It starts with a horrible car crash. Jason Isaacs flips his car in a California canyon. Either his wife (in one reality) or his son (in the other) dies in the crash. Every time he sleeps, reality switches. He has two therapists, one for each reality, who are set on proving that their particular realities are the correct ones. Isaacs plays a cop who uses information from one reality to inform his cases in the other. He either has a grieving teenager or a wife (way too beautiful for any reality) who refuses to grieve. Somehow it all works.
One therapist is pedantic, one more experiential. None of them do somatic work or EMDR or brainspotting. In all of the protaganist's sessions, I was itching to ask him where he felt the grief and what he was telling himself about his culpability in the death(s). I'd love to see EMDR clear up this problem. But then there would be no series.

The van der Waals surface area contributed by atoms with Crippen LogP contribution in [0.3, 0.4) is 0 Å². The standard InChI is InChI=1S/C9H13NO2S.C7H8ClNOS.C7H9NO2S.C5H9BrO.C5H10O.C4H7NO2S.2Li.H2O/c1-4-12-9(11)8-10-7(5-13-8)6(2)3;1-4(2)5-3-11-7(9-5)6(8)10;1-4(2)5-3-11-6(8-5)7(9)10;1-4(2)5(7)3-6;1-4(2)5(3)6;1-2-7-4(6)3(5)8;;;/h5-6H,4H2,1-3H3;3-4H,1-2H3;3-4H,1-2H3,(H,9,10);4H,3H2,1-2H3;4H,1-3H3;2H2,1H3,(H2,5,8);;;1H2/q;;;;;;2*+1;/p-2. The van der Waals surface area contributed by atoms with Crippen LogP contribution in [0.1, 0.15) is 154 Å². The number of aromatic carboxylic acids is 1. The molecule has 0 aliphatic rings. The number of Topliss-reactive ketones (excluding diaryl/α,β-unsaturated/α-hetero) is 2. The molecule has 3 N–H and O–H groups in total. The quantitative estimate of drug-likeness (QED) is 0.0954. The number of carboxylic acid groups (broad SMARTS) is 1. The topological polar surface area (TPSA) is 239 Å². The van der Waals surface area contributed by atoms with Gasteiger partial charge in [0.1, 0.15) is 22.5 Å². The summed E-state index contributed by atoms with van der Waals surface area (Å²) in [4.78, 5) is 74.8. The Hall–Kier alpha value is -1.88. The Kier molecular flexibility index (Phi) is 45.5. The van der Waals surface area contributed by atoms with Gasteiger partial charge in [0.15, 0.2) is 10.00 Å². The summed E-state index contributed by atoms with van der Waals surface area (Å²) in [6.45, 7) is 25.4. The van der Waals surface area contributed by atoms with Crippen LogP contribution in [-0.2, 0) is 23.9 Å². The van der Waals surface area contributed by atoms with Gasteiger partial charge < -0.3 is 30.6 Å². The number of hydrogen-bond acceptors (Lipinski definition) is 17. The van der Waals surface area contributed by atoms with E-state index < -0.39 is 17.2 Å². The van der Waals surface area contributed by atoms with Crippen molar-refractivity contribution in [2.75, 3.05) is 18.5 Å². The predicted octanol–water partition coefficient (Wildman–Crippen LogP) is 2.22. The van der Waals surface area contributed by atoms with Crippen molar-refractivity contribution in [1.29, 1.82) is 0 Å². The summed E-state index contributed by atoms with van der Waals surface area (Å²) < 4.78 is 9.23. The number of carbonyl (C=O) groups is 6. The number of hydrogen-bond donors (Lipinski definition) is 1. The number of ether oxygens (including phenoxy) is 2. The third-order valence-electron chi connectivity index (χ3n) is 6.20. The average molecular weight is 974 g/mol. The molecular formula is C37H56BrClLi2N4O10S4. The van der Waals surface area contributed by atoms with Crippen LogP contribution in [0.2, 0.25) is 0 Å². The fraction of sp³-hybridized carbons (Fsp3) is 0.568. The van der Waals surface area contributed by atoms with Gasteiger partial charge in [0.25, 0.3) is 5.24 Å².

Prediction: At the end of the season, we'll find out that he is either 1. In a coma and dreaming it all and or 2. Grieving the loss of both his wife and his son. I'm going to keep watching to find out. And I'm going to keep itching to see effective affective therapy in either reality.
P.S. The most emotionally true show on TV: Smash. And the most fun.
Thanks for the tip, Robin! I’m going to pass this along to the Affect Psychology FB page that I participate on…Brian Lynch, who started the page, likes to use video clips from movies to illustrate various aspects of affect. And I’ve referenced TV shows like “The Wire.”
It looks like “Awake” just started? At any rate, I could only find one episode…